NBA fans know the history of Lebron James. An Ohio native, he toiled away in his early years desperately trying to win a title for the Cleveland Cavaliers. Though he and they made it to the Finals here and there, the Cavs could never quite get over the top. It was the classic example of how one guy, despite how ridiculously talented he is, can't get it done in a team sport.
So off to Miami where he teamed up with Dwyane Wade, Chris Bosh, and a better all-around supporting cast. James would win two titles there, but the attempt for a three-peat would be quashed by the San Antonio Spurs. The Heat appeared to be fading while the Spurs were on another up-swing. Plus the Golden State Warriors were quickly coming together as a powerhouse. Lebron likely saw the handwriting on the wall. He wasn't going to win another championship if he stayed with the Heat. The cream of the crop out west was just too good and getting better.
And no doubt, somewhere in his head remained the desire to bring glory to Cleveland. So he went back. Though the Cavs' management structure, from ownership on down to head coach was, and still is almost comical -- they had somehow found a way to land a couple other terrific players. Enter Kyrie Irving and Kevin Love.
One need only remember what happened just last year. Lebron led the Cavs back into the NBA Finals, and at one point were ahead of the Golden State Warriors 2 games to 1. We know how that worked out. The Bay Boys would storm back and capture the title.
But Irving and Love were already out with season-ending injuries. Once again, Lebron got oh-so-close in Cleveland, only to come up short. He put on quite the one-man show, but the Warriors as a team were too much.
Fast forward to the present. Irving and Love are back and healthy. Predictably, the Cavs swept the hapless Detroit Pistons in the opening round of the playoffs, and appear they will do the same to the Atlanta Hawks in Round 2. Now already down 0-3, the Hawks are just trying to save face by maybe winning a single game. It's a foregone conclusion the Cavs will move on.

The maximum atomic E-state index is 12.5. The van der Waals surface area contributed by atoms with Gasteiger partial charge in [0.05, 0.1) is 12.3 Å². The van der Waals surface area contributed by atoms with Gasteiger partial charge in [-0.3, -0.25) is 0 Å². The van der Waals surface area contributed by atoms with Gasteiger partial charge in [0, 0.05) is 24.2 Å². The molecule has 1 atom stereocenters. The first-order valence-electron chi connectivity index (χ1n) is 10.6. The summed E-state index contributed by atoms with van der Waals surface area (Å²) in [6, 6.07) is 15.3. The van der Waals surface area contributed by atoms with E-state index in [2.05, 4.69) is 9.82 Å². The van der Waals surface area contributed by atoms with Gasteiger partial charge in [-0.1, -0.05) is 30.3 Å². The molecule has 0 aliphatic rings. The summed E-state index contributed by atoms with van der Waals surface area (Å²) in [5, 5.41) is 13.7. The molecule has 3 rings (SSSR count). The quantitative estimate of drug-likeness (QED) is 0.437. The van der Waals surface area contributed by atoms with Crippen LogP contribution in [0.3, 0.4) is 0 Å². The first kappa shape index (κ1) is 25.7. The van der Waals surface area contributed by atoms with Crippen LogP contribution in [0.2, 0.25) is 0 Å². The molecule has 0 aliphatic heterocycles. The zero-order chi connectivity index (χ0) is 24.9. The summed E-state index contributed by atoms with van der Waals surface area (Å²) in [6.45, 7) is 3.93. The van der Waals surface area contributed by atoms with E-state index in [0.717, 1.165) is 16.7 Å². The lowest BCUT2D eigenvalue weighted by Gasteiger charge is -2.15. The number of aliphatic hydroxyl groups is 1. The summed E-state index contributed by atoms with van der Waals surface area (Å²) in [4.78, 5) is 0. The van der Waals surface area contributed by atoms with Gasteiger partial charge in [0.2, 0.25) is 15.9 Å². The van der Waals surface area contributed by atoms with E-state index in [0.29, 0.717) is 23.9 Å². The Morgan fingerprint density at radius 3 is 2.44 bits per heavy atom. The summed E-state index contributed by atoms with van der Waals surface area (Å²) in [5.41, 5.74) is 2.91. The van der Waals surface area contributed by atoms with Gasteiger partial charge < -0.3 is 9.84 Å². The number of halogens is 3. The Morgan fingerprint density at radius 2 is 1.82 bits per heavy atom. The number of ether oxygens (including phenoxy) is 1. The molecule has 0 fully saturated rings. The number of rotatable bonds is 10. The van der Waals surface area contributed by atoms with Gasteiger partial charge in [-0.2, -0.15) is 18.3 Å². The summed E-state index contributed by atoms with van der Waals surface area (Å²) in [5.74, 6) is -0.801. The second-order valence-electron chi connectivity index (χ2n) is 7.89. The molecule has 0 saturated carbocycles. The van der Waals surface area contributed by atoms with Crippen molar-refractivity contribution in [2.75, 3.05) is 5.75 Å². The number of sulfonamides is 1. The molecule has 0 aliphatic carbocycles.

Then they will face the winner of the Miami/Toronto series in the Eastern Conference finals. Few would doubt the Cavs will roll through that series as well to be back in the NBA Finals. It seems to have been their destiny all year long. The only question was who would emerge out of the wild wild west to face them?
That question remains unanswered. The usual wannabes have already been dispatched (see LA Clips). San Antonio is in a dogfight with Okla City, and Golden State is trying to hang on against the Portland Trail Blazers without the services of Steph Curry.
Most think GS and SA will prevail and slug it out against themselves in the Western Conference finals. Likely a toss-up series if their ever was one. Both teams are really, really good, but have different styles of play. Nonetheless, only one of them can survive. And if it's indeed a SA and GS match-up, it will likely be a long brutal series.
If the Cavs can cruise to the Finals while their potential competition is beating each other's brains out, it would definitely be in their favor. They get to rest, watch, and study BOTH teams. Sure, most NBA players are in world-class tip-top shape, and their bodies recover quickly after a grueling game.
But somewhere along the line the long season, and all the travel that's involved, plus running the gauntlet of physical play in the playoffs has to take its toll on some level.
True, the Cavs hired a clueless coach in David Blatt, finally (DUH) fired him, and then brought in another whozit in Tyronn Lue to take over, but that's just Cleveland being Cleveland. Despite front office ineptness, the team itself seems to be on auto-pilot. They can definitely play.
Lebron Ramone James is exactly where he wants to be. In Cleveland, with a strong supporting cast, including two of All-Star quality (like he had in Miami).
There are those that think whichever team emerges from the West (especially GS or SA) will be favored to go on and win the NBA championship. And they might be right.
Then again, don't sleep on Lebron and his second go-round with the Cavaliers.
This just might be the year he finally gets it done.
And can you imagine? Cleveland hasn't celebrated a professional championship -- in ANY sport -- since way back in 1964. They'd go crazy. Zebra mussels would hop up on shore and dance. Guv Kasich might decide to run for Pope (hell, he's run for everything else). John Boehner might turn orange again. Hordes of Buckeyes running amok could start a grass-roots movement to have Lebron's likeness be the fifth carved on Mount Rushmore. Owner Dan Gilbert's mug might take the place of George Washington's on the dollar bill. How scary would that be? This could get out of control.
Still, it would be pretty cool to see a super-star return to his "home" town and finally bring it a championship.